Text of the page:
Stochastic Learning under Random Reshuffling

Stochastic Learning under Random Reshuffling

Bicheng Ying12, Kun Yuan12, Stefan Vlaski12, and Ali H. Sayed2

This work was supported in part by NSF grants CCF-1524250 and ECCS-1407712. Emails: {ybc, kunyuan, svlaski}@ucla.edu and ali.sayed@epfl.ch. A short conference version of this work was presented in [1]. 1Department of Electrical Engineering, University of California, Los Angeles 2School of Engineering, École Polytechnique Fédérale de Lausanne, Switzerland
Abstract

In empirical risk optimization, it has been observed that stochastic gradient implementations that rely on random reshuffling of the data achieve better performance than implementations that rely on sampling the data uniformly. Recent works have pursued justifications for this behavior by examining the convergence rate of the learning process under diminishing step-sizes. This work focuses on the constant step-size case. In this case, convergence is guaranteed to a small neighborhood of the optimizer albeit at a linear rate. The analysis establishes analytically that random reshuffling outperforms uniform sampling by showing explicitly that iterates approach a smaller neighborhood of size around the minimizer rather than . Furthermore, we derive an analytical expression for the steady-state mean-square-error performance of the algorithm, which helps clarify in greater detail the differences between sampling with and without replacement. We also explain the periodic behavior that is observed in random reshuffling implementations.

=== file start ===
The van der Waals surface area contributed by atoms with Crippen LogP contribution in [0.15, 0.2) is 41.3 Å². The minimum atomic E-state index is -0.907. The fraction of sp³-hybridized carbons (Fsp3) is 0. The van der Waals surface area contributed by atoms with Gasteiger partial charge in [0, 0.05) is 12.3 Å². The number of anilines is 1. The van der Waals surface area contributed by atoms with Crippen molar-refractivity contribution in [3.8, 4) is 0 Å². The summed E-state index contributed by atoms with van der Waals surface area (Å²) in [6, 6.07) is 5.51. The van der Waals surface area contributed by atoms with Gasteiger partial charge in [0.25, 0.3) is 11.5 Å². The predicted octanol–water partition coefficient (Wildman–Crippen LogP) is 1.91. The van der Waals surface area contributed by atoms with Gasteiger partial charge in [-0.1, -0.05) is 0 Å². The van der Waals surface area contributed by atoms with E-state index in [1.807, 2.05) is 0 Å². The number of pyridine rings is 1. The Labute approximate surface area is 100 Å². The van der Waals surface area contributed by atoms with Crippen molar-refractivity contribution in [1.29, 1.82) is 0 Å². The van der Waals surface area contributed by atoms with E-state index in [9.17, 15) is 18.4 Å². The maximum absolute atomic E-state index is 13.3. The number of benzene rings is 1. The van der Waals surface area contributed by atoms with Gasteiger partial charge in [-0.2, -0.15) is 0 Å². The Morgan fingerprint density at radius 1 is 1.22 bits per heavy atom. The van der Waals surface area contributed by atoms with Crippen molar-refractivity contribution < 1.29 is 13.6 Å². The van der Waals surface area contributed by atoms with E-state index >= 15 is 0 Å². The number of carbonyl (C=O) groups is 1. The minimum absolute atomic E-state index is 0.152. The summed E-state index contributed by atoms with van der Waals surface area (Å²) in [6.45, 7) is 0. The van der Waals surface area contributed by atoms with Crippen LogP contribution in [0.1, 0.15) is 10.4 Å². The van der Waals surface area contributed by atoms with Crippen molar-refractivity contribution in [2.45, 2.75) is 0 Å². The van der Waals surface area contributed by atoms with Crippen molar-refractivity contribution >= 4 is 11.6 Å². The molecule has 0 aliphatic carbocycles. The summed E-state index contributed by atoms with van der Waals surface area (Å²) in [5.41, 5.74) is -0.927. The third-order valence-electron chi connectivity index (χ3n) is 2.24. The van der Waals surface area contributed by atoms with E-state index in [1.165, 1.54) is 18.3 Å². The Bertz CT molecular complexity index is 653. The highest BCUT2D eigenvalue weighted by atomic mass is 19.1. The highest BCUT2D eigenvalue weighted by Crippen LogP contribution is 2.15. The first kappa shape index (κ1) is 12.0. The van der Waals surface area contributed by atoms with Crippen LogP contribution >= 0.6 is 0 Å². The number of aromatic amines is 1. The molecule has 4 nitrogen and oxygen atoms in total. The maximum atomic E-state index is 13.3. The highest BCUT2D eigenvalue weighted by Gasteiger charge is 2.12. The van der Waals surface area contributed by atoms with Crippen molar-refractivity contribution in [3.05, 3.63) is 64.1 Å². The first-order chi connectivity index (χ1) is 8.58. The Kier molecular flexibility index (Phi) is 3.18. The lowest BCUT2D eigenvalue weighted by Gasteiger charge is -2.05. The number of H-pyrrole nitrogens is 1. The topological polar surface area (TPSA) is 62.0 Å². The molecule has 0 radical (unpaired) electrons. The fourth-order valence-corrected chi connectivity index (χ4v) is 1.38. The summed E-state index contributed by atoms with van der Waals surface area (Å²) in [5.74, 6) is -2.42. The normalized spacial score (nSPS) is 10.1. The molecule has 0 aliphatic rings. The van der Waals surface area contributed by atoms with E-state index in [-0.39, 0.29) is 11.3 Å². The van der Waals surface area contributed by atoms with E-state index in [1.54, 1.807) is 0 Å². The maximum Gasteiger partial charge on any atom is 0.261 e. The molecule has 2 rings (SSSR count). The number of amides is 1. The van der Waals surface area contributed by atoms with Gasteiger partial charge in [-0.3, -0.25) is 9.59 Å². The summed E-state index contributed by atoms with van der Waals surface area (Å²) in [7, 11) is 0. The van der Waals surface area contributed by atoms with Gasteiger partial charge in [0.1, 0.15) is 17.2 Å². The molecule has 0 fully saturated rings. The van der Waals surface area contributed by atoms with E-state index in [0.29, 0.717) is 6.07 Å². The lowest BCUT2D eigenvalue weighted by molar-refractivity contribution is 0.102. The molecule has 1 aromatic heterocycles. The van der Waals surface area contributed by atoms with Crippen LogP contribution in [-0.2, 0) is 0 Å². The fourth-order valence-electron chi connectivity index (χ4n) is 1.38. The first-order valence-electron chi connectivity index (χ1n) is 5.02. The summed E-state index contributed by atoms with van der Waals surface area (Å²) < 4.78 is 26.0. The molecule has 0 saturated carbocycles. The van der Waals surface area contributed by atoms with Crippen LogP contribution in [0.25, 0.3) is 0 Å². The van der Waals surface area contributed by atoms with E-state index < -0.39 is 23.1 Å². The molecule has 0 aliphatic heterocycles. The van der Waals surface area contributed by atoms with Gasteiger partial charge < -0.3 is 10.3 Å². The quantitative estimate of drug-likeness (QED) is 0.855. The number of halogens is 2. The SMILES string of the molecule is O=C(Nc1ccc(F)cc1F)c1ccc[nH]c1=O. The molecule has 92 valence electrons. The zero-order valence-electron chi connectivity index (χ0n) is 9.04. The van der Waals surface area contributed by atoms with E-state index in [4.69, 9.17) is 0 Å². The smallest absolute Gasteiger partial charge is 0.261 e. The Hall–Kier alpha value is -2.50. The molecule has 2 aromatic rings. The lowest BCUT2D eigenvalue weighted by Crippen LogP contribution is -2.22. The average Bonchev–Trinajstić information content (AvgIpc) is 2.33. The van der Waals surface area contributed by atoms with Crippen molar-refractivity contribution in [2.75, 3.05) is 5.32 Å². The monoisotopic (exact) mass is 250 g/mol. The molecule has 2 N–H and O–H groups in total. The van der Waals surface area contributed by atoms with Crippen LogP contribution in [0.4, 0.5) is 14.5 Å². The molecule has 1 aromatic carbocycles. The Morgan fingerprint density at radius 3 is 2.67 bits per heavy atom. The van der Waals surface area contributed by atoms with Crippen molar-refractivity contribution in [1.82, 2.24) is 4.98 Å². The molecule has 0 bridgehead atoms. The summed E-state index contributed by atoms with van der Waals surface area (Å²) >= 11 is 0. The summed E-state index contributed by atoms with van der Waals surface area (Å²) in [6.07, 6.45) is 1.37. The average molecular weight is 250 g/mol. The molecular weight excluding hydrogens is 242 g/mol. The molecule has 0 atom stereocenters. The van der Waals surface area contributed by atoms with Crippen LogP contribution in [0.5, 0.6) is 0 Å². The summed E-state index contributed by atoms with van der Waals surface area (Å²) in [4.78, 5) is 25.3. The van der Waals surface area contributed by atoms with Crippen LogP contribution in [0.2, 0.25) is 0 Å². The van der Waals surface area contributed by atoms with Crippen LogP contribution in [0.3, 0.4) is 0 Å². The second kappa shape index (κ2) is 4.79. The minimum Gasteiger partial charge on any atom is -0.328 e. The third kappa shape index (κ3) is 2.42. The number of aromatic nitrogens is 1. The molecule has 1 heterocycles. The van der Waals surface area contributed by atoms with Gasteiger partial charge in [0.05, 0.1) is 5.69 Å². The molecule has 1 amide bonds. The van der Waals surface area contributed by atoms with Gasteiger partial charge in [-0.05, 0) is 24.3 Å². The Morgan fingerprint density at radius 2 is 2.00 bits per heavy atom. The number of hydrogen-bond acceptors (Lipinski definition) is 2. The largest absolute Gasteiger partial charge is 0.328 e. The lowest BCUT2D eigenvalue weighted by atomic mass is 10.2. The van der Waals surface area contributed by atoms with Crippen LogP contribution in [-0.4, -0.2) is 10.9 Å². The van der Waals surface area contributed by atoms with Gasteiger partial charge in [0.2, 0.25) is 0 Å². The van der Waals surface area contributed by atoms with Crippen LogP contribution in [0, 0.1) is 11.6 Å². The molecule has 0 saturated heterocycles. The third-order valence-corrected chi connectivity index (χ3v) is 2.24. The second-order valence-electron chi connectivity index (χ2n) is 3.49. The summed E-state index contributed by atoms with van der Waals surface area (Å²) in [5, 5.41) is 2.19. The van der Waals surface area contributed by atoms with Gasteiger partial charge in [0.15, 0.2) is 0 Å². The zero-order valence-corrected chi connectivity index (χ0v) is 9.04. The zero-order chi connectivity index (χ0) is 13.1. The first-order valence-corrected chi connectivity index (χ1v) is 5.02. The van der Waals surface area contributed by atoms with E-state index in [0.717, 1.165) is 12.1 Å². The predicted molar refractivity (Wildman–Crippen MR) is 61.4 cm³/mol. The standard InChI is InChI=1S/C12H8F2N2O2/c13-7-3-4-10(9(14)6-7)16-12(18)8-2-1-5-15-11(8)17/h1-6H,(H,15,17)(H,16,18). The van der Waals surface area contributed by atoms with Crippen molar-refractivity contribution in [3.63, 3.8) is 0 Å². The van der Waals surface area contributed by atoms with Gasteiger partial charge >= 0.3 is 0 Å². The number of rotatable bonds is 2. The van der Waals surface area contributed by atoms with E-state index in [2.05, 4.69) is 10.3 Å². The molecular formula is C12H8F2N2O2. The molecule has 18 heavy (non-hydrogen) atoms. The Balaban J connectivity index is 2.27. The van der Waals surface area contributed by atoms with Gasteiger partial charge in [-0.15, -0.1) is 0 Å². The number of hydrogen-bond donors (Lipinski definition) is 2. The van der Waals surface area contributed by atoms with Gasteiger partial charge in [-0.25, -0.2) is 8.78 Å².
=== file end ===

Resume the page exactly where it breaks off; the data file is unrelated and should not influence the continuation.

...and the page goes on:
{keywords}

Random reshuffling, stochastic gradient descent, mean-square performance, convergence analysis, mean-square-error expression.

I Motivation

We consider minimizing an empirical risk function , which is defined as the sample average of loss values over a possibly large but finite training set:

(1)

where the denotes the training data samples and the loss function is assumed convex and differentiable. We assume the empirical risk is strongly-convex which ensures that the minimizer, , is unique. Problems of the form (1) are common in many areas of machine learning including linear regression, logistic regression and their regularized versions.